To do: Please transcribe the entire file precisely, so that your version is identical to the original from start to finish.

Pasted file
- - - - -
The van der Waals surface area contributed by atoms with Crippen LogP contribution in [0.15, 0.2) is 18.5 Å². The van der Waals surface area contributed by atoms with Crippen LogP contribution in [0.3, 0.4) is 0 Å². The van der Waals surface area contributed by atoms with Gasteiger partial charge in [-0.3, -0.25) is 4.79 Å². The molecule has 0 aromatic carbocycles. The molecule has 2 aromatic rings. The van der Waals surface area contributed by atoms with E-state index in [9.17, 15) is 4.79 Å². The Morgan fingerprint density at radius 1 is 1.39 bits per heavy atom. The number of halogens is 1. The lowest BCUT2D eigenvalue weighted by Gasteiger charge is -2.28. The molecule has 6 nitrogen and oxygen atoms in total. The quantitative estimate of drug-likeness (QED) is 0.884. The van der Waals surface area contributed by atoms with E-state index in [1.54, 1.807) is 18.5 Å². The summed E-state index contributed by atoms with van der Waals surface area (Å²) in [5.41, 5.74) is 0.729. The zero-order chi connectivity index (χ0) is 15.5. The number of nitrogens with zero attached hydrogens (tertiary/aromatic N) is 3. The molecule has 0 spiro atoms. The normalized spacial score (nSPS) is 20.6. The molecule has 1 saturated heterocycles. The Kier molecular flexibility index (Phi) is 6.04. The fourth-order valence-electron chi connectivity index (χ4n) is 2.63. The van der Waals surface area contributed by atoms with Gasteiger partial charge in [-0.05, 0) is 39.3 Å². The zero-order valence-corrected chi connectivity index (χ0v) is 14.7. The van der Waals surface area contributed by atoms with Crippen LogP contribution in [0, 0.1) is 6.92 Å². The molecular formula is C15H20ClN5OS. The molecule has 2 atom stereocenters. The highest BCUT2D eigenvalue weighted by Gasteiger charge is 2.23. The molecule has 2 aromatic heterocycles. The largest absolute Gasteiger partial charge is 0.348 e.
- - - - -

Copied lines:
The van der Waals surface area contributed by atoms with Crippen LogP contribution in [0.15, 0.2) is 18.5 Å². The van der Waals surface area contributed by atoms with Crippen LogP contribution in [0.3, 0.4) is 0 Å². The van der Waals surface area contributed by atoms with Gasteiger partial charge in [-0.3, -0.25) is 4.79 Å². The molecule has 0 aromatic carbocycles. The molecule has 2 aromatic rings. The van der Waals surface area contributed by atoms with E-state index in [9.17, 15) is 4.79 Å². The Morgan fingerprint density at radius 1 is 1.39 bits per heavy atom. The number of halogens is 1. The lowest BCUT2D eigenvalue weighted by Gasteiger charge is -2.28. The molecule has 6 nitrogen and oxygen atoms in total. The quantitative estimate of drug-likeness (QED) is 0.884. The van der Waals surface area contributed by atoms with E-state index in [1.54, 1.807) is 18.5 Å². The summed E-state index contributed by atoms with van der Waals surface area (Å²) in [5.41, 5.74) is 0.729. The zero-order chi connectivity index (χ0) is 15.5. The number of nitrogens with zero attached hydrogens (tertiary/aromatic N) is 3. The molecule has 0 spiro atoms. The normalized spacial score (nSPS) is 20.6. The molecule has 1 saturated heterocycles. The Kier molecular flexibility index (Phi) is 6.04. The fourth-order valence-electron chi connectivity index (χ4n) is 2.63. The van der Waals surface area contributed by atoms with Gasteiger partial charge in [-0.05, 0) is 39.3 Å². The zero-order valence-corrected chi connectivity index (χ0v) is 14.7. The van der Waals surface area contributed by atoms with Crippen LogP contribution in [0, 0.1) is 6.92 Å². The molecular formula is C15H20ClN5OS. The molecule has 2 atom stereocenters. The highest BCUT2D eigenvalue weighted by Gasteiger charge is 2.23. The molecule has 2 aromatic heterocycles. The largest absolute Gasteiger partial charge is 0.348 e.